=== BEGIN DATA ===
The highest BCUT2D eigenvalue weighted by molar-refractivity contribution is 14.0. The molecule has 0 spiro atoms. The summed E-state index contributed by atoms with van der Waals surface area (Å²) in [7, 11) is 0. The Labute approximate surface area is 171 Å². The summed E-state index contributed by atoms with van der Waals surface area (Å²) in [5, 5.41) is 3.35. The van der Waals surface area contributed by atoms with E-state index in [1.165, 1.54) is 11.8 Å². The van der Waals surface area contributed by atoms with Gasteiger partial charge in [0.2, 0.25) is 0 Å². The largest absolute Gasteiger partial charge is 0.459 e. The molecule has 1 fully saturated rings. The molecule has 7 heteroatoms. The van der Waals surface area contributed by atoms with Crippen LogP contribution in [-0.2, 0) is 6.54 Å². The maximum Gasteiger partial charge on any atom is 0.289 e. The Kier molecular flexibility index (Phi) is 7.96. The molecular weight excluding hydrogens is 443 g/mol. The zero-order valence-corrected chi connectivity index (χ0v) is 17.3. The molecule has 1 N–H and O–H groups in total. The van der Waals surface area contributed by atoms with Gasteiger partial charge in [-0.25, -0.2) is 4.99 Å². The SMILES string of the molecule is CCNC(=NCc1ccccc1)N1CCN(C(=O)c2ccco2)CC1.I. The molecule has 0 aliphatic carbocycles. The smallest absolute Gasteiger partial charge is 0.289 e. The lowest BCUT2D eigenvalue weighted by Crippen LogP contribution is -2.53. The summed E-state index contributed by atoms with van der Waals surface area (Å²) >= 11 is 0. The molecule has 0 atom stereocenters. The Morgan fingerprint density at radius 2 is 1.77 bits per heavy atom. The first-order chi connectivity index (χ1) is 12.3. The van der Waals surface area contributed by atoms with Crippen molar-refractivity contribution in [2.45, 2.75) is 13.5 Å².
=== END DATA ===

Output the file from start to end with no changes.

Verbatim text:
The highest BCUT2D eigenvalue weighted by molar-refractivity contribution is 14.0. The molecule has 0 spiro atoms. The summed E-state index contributed by atoms with van der Waals surface area (Å²) in [7, 11) is 0. The Labute approximate surface area is 171 Å². The summed E-state index contributed by atoms with van der Waals surface area (Å²) in [5, 5.41) is 3.35. The van der Waals surface area contributed by atoms with E-state index in [1.165, 1.54) is 11.8 Å². The van der Waals surface area contributed by atoms with Gasteiger partial charge in [0.2, 0.25) is 0 Å². The largest absolute Gasteiger partial charge is 0.459 e. The molecule has 1 fully saturated rings. The molecule has 7 heteroatoms. The van der Waals surface area contributed by atoms with Crippen LogP contribution in [-0.2, 0) is 6.54 Å². The maximum Gasteiger partial charge on any atom is 0.289 e. The Kier molecular flexibility index (Phi) is 7.96. The molecular weight excluding hydrogens is 443 g/mol. The zero-order valence-corrected chi connectivity index (χ0v) is 17.3. The molecule has 1 N–H and O–H groups in total. The van der Waals surface area contributed by atoms with Gasteiger partial charge in [-0.25, -0.2) is 4.99 Å². The SMILES string of the molecule is CCNC(=NCc1ccccc1)N1CCN(C(=O)c2ccco2)CC1.I. The molecule has 0 aliphatic carbocycles. The smallest absolute Gasteiger partial charge is 0.289 e. The lowest BCUT2D eigenvalue weighted by Crippen LogP contribution is -2.53. The summed E-state index contributed by atoms with van der Waals surface area (Å²) >= 11 is 0. The molecule has 0 atom stereocenters. The Morgan fingerprint density at radius 2 is 1.77 bits per heavy atom. The first-order chi connectivity index (χ1) is 12.3. The van der Waals surface area contributed by atoms with Crippen molar-refractivity contribution in [2.45, 2.75) is 13.5 Å².